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U.S. treasuries are, by far, the largest and most liquid market in the world. In 2020, U.S. treasuries traded over $600 billion in value per day, well above the $450 billion traded in the U.S. stock market.  This number is independent of the enormous notional amounts that trade in futures and other interest rates derivative products. The point is that the reach of the treasury market is massive. 

Now, combine this fact with one of the most significant shifts we’ve seen in the trading world over the last two years: the growing involvement of the retail trader/investor who is taking a much larger role in managing their own finances and investments. Treasuries are a natural fit for the trader looking for choice in their trading approach.

Up until this point most treasury products were geared toward institutional use. New Micro Treasury futures will open the door for the retail trader and add flexibility for this growing group. 

 

Launched officially Sunday night, August 15, these contracts will have maturities of 2, 5, 10 and 30 years and will be priced in yield terms as opposed to normal treasury futures which trade inversely to yield. Each contract will have a tic value of $10 per basis point. For comparison, one basis point move today in the CME 10-Year treasury “big contract” is approximately $83.

Why is it important for the retail trader to be plugged into the treasury market? Here are a few key reasons:

Money moves to the deepest, most liquid market

For decades sophisticated market participants have looked to treasuries as the best and fastest interpreter of rapidly breaking macroeconomic data. It stands to reason that money will reflexively move toward the deepest and most liquid market at the first sign of a change in the economic landscape.  The bigger the headline, the greater the need for market liquidity and depth. Consequently, the treasury market is viewed as the leader of market moves while other markets and asset prices tend to follow.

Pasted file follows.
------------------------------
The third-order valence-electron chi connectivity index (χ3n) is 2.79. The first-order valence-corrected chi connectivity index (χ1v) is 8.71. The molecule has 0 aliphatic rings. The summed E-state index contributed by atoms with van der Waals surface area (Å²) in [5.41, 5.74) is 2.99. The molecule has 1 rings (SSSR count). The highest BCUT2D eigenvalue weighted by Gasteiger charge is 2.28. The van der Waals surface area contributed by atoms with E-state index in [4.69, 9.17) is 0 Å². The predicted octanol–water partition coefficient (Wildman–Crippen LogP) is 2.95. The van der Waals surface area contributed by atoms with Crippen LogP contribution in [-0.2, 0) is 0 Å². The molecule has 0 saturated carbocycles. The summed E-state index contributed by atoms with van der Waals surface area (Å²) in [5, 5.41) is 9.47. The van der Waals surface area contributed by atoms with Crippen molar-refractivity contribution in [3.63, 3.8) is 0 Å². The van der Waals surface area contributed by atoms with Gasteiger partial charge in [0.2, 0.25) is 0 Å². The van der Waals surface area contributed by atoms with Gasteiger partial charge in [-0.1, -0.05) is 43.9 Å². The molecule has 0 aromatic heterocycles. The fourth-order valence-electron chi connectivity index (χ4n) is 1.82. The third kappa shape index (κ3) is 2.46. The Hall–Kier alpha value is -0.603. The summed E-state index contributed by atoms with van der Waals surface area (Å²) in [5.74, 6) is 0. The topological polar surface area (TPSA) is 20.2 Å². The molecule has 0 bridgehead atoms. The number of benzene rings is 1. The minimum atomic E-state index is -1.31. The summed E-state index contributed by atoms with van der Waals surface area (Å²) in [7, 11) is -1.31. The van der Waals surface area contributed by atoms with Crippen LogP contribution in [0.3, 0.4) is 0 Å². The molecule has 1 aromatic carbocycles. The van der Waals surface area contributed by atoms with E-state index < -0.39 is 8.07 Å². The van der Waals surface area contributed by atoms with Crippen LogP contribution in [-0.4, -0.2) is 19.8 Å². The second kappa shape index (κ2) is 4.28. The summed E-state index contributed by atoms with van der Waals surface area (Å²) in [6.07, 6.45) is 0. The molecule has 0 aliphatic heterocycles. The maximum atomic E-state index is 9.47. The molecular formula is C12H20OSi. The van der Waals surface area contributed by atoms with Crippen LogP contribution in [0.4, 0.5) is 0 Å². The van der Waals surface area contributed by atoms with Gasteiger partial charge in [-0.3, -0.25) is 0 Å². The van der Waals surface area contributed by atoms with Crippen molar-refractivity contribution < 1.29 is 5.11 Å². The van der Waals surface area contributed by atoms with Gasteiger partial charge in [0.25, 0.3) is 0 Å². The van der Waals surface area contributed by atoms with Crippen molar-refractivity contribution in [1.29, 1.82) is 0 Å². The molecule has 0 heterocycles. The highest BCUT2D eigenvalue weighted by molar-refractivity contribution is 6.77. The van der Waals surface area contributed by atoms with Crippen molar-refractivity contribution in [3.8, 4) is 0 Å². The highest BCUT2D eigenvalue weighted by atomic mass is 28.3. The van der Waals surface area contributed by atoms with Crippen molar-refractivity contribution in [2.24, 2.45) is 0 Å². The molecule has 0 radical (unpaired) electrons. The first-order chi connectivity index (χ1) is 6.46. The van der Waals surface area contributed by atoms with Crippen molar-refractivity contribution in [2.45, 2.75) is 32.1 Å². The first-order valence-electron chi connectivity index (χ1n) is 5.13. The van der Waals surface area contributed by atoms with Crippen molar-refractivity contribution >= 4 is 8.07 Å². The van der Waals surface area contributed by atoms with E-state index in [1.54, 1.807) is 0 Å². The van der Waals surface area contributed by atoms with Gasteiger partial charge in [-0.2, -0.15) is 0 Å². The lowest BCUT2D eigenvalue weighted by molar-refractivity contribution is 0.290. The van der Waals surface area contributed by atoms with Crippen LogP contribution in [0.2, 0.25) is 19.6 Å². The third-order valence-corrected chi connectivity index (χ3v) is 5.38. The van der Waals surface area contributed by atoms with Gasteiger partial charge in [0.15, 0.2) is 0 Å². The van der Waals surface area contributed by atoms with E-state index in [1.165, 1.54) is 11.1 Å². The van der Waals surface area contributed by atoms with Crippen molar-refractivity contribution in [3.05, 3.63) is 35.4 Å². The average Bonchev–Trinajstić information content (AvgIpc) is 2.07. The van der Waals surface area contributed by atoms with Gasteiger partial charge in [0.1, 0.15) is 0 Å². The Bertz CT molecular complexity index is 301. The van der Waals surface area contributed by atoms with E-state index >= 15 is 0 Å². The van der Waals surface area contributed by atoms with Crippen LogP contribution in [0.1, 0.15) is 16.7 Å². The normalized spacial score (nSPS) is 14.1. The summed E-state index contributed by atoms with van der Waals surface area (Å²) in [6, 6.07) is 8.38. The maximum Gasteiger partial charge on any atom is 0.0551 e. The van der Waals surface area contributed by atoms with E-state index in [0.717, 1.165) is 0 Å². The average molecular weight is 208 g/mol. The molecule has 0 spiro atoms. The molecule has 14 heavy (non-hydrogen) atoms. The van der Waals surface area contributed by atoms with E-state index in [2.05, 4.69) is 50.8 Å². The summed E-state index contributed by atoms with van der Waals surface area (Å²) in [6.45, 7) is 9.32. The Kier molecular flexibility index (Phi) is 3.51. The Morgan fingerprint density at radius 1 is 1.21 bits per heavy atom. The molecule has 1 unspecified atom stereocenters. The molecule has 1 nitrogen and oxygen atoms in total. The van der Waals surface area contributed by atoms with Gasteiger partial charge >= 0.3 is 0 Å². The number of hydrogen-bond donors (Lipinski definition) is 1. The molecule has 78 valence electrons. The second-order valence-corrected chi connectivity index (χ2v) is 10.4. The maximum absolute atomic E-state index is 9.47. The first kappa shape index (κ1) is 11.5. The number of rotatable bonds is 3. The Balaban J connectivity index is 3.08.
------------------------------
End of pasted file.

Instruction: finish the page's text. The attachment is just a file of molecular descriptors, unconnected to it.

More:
More ways to complement trading strategies

The introduction of treasury futures at a smaller size will open up varied opportunities for pairs trades and risk hedges to complement current common trading strategies.  Risk assets, like equities, have a complex relationship with rates. Sharp, short-term moves lower in interest rates tend to scare risk assets like stocks if the belief is that some unseen economic stress is causing money to seek safety quickly. Over time though, low interest rates that are slowly grinding lower tend to favor stock prices on a relative yield and potential growth basis. 

Foreign currency fluctuations will happen

Foreign currency price fluctuations are also heavily influenced by interest rates. When U.S. rates are high relative to foreign rates, global money tends to buy U.S. dollars and, in turn, use them to invest in treasuries. Higher rates also tend to be indicative of a healthy economy and usually coincide with increased foreign investments. These foreign investors also need to buy dollars to take advantage of strong U.S. businesses, real estate, etc. 

Gold has a close relationship with rates

Gold and precious metals are also not insulated from movements in rates. In moments of high economic distress money has historically moved to gold, U.S. dollars and U.S. treasuries. This effect is magnified in the metals market due to a declining disincentive to hold gold relative to treasuries. In simpler terms, gold’s yield, which of course is zero, looks better when U.S. rates are low. Conversely, in periods of higher rates, holding gold becomes relatively more expensive and tends to weigh on its price. 

For someone who’s been involved in rate trading for 35 years, it’s probably no surprise that I view most assets from a rate-centric lens.  All assets that are denominated in dollars have some relationship to U.S. rates. Going forward Micro Treasury futures could provide a valuable window for the retail world that was previously only open to institutions.

   


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